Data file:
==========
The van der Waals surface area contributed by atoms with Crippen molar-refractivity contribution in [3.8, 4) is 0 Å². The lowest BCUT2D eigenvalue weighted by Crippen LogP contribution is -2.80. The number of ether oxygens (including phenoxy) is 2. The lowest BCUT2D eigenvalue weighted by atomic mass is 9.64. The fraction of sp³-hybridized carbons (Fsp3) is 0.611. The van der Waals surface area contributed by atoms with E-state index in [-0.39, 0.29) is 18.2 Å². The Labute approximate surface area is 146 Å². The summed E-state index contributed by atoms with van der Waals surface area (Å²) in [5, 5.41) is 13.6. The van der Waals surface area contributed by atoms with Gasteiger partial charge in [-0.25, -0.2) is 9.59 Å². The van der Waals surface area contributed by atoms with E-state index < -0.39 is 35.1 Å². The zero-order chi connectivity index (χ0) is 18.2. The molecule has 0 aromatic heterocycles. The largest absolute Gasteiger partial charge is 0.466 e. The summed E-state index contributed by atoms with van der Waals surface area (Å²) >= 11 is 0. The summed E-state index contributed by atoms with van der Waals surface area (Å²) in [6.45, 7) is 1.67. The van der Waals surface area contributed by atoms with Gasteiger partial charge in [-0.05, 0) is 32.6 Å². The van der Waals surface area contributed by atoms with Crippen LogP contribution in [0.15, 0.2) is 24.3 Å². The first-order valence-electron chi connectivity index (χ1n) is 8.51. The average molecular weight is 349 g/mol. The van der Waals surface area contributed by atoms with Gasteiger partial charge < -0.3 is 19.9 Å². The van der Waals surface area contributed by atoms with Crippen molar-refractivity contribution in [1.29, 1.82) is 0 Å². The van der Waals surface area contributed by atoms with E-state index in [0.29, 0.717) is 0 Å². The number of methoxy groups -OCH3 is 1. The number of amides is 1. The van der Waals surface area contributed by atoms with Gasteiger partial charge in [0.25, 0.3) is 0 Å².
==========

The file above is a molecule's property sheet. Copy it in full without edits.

The van der Waals surface area contributed by atoms with Crippen molar-refractivity contribution in [3.8, 4) is 0 Å². The lowest BCUT2D eigenvalue weighted by Crippen LogP contribution is -2.80. The number of ether oxygens (including phenoxy) is 2. The lowest BCUT2D eigenvalue weighted by atomic mass is 9.64. The fraction of sp³-hybridized carbons (Fsp3) is 0.611. The van der Waals surface area contributed by atoms with E-state index in [-0.39, 0.29) is 18.2 Å². The Labute approximate surface area is 146 Å². The summed E-state index contributed by atoms with van der Waals surface area (Å²) in [5, 5.41) is 13.6. The van der Waals surface area contributed by atoms with Gasteiger partial charge in [-0.25, -0.2) is 9.59 Å². The van der Waals surface area contributed by atoms with E-state index < -0.39 is 35.1 Å². The zero-order chi connectivity index (χ0) is 18.2. The molecule has 0 aromatic heterocycles. The largest absolute Gasteiger partial charge is 0.466 e. The summed E-state index contributed by atoms with van der Waals surface area (Å²) >= 11 is 0. The summed E-state index contributed by atoms with van der Waals surface area (Å²) in [6.45, 7) is 1.67. The van der Waals surface area contributed by atoms with Gasteiger partial charge in [-0.05, 0) is 32.6 Å². The van der Waals surface area contributed by atoms with Crippen LogP contribution in [0.15, 0.2) is 24.3 Å². The first-order valence-electron chi connectivity index (χ1n) is 8.51. The average molecular weight is 349 g/mol. The van der Waals surface area contributed by atoms with Gasteiger partial charge < -0.3 is 19.9 Å². The van der Waals surface area contributed by atoms with Crippen molar-refractivity contribution in [1.29, 1.82) is 0 Å². The van der Waals surface area contributed by atoms with E-state index in [0.29, 0.717) is 0 Å². The number of methoxy groups -OCH3 is 1. The number of amides is 1. The van der Waals surface area contributed by atoms with Gasteiger partial charge in [0.25, 0.3) is 0 Å².